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3D Modeling of Volume and Surface Area
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Students will create a 3D model comprised of 3 different shapes. This ...

Students will create a 3D model comprised of 3 different shapes. This will be done with Play-doh or in Tinkercad. They will then find the Volume and Surface Area of the composite 3D shape.

Subject:
Education
Material Type:
Lesson
Author:
Nicholas Schaumberg
Date Added:
08/21/2019
Above-Ground Storage Tank Design Project
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At this point in the unit, students have learned about Pascal's law, ...

At this point in the unit, students have learned about Pascal's law, Archimedes' principle, Bernoulli's principle, and why above-ground storage tanks are of major concern in the Houston Ship Channel and other coastal areas. In this culminating activity, student groups act as engineering design teams to derive equations to determine the stability of specific above-ground storage tank scenarios with given tank specifications and liquid contents. With their floatation analyses completed and the stability determined, students analyze the tank stability in specific storm conditions. Then, teams are challenged to come up with improved storage tank designs to make them less vulnerable to uplift, displacement and buckling in storm conditions. Teams present their analyses and design ideas in short class presentations.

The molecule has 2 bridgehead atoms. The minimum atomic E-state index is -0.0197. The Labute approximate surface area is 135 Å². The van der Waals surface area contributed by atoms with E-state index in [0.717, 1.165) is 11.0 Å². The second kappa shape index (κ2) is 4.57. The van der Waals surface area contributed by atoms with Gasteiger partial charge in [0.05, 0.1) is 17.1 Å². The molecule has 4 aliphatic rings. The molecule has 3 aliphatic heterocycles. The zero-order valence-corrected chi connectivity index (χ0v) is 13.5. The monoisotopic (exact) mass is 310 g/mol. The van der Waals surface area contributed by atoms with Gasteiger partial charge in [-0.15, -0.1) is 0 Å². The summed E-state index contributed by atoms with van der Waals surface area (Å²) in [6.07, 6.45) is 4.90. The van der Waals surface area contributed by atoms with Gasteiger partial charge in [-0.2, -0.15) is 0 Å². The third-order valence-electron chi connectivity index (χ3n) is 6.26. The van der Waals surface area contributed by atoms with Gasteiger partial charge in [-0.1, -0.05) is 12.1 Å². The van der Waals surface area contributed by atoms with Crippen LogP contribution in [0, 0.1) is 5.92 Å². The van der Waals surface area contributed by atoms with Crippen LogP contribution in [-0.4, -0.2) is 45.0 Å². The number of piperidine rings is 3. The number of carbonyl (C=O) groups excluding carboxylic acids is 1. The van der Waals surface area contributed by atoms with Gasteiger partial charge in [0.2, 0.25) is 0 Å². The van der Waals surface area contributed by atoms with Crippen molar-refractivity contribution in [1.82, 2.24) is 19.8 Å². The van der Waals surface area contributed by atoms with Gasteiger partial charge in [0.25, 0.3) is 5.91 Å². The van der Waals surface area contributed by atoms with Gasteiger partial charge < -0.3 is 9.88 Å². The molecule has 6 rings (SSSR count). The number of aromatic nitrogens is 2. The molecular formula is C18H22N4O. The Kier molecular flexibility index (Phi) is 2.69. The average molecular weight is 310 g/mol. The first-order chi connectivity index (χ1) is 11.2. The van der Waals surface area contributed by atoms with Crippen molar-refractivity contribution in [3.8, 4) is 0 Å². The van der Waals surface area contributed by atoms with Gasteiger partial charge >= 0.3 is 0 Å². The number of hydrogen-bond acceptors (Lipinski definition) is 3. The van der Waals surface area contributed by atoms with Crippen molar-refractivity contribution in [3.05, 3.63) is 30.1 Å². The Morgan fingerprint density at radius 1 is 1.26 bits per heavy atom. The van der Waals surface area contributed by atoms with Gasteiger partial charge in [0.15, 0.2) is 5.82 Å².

Subject:
Technology and Engineering
Physics
Material Type:
Activity/Lab
Provider:
TeachEngineering
Provider Set:
TeachEngineering NGSS Aligned Resources
Author:
Emily Sappington, Mila Taylor
National Science Foundation GK-12 and Research Experience for Teachers (RET) Programs,
Date Added:
09/18/2014
Above-Ground Storage Tanks in the Houston Ship Channel